Giving thanks is a practice that will help us fight off a spirit of discouragement and discontentment. Loss of thankfulness is often a gradual thing that takes the joy out of our lives as we slip into mediocrity. Someone wisely observed that, “It’s a sign of mediocrity when you demonstrate gratitude with moderation.”

When we “engage in the perpetual dialogue of gratitude,” we “turn the tide, rather than following the lazy downward spiral of negativity. “… the rhythm of divine renewal beats in the pulse of a purposefully grateful heart.” Yet “Few of us want to cozy up to the fact that most often God changes us in the process of ordinary day-to-day dependence on him” (Ellen Vaughn, Radical Gratitude).

Extravagantly grateful

  • “In everything give thanks; for this is God’s will for you in Christ Jesus” (I Thessalonians 5:18).
  • “…always giving thanks to God the Father for everything, in the name of our Lord Jesus Christ” (Ephesians 5:20).
  • “Praise the Lord, O my soul, and forget not all his benefits” (Psalm 103:2).

There’s nothing timid or boring about a life of extravagant gratitude! Be brave and embrace the call to be an extravagantly grateful person.

Join me in giving thanks!

Steve Cornell

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What does it mean to believe?

16681-shutterstock_90113023Jesus said, “I am the Bread of Life; he who comes to me will never go hungry and he who believes in me will never be thirsty” (John 6:35).

On another occasion, Jesus said, “whoever drinks the water I give them will never thirst. Indeed, the water I give them will become in them a spring of water welling up to eternal life” (John 4:14).

What does it mean to believe?

From these words, we learn that belief is not merely an agreement with facts about God. It’s also a matter of appetite; of longing; of hungering and thirsting and finding satisfaction and fulfillment in the One who is the Bread of Life. Jesus spoke of “coming to him” in direct relation satisfying hunger and quenching thirst.

Belief is not merely thinking correctly about God and Jesus. It’s a turning to Jesus as the source of life itself and the source of nourishment for life (tasting and seeing).

What is involved in unbelief?

Rarely is unbelief solely a matter of changing one’s mind about facts. Unbelief is a turning of one’s heart away from the Creator and Redeemer – turning away from God to pursue meaning and satisfaction from something or someone else.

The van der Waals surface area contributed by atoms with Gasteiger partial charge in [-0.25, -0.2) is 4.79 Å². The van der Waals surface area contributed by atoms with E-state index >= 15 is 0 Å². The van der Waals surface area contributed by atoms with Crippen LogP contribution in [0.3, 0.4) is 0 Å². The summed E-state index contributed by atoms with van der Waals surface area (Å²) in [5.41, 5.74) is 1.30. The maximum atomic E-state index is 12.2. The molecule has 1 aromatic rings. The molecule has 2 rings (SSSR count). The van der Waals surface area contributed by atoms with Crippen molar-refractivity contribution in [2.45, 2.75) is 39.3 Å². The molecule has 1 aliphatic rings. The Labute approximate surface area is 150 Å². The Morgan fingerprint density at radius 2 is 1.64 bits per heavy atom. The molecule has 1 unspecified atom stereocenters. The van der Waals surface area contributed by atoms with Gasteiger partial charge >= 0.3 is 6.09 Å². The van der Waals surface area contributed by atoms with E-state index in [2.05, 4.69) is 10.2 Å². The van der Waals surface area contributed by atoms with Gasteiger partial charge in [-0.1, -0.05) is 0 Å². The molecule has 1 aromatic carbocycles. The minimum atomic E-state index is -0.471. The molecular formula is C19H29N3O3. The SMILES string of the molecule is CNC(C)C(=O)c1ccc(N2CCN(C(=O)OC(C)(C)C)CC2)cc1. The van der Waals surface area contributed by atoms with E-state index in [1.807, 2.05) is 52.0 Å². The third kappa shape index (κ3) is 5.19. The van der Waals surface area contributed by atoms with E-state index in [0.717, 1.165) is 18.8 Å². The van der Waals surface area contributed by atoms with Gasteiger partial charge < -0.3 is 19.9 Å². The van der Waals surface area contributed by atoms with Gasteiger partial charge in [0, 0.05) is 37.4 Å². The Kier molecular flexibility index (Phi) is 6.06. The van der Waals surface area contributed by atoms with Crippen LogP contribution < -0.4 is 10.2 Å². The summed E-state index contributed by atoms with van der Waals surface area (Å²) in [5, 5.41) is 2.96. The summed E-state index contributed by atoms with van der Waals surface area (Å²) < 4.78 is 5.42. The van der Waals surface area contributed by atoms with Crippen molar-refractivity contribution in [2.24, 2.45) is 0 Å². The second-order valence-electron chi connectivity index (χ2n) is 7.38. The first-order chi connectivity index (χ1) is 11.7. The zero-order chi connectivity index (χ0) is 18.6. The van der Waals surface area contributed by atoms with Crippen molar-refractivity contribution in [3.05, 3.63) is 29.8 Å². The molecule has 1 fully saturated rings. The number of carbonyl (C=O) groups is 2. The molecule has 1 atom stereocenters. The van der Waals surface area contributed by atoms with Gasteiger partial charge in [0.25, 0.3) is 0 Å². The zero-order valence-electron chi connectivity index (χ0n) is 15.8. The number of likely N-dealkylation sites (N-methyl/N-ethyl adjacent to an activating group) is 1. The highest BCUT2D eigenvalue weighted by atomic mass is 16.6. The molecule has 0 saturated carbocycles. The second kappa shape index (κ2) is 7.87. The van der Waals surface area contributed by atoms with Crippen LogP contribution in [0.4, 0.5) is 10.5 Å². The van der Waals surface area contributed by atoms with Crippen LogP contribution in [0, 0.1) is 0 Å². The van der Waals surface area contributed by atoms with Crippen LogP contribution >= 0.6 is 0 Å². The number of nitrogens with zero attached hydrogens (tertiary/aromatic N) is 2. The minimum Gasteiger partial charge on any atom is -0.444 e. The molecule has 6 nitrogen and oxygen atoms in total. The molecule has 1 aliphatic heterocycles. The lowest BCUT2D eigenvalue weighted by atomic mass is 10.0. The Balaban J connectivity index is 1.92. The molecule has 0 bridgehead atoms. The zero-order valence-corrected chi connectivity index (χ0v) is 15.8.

Our hearts and hungry and thirsty

Augustine prayed, “Hearts are restless until they find their rest in Thee…” We might add that our hearts are hungry until they find satisfaction in God and our hearts are thirsty until quenched by God.

What sustains us?

“Man does not live by bread alone but by every word that comes from the mouth of the Lord” (Deuteronomy 8:3).

So what do you think?

Steve Cornell

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What about those rich people?

Perhaps you know some rich people and consider yourself less fortunate. 

You likely never thought of yourself as one of the wealthiest people of human history.

So here’s a look at the facts about wealth that will challenge the way most of us think about money and what it means to be wealthy.

Is the 1 percent the problem?

1% of the population has almost the same amount of money as the rest of the 99% combined. 48.2 percent of all of the world’s wealth is in the hands of just 1 percent of the population.  

Before feeling sorry for yourself or wrongly judging the rich people, you are among the top 1 percent of earners on the planet if you make more than $50,000 a year.

$10 a day is the norm

Most of the population of the entire world (80 percent) lives on less than $10 a day. If your annual household income is above $9,733, you are doing better than most people.
The median household income for the global population is less than $10,000 a year.

Your coffee costs as much as many people spend in a whole day. More than a third of people on earth live on less than $2 a day. 1.2 billion live on less than $1.25.

Most Americans spend less than 10% of their personal income on food while most of the income (60% – 80%) of individuals in impoverished communities in other parts of the world is spent putting food on the table.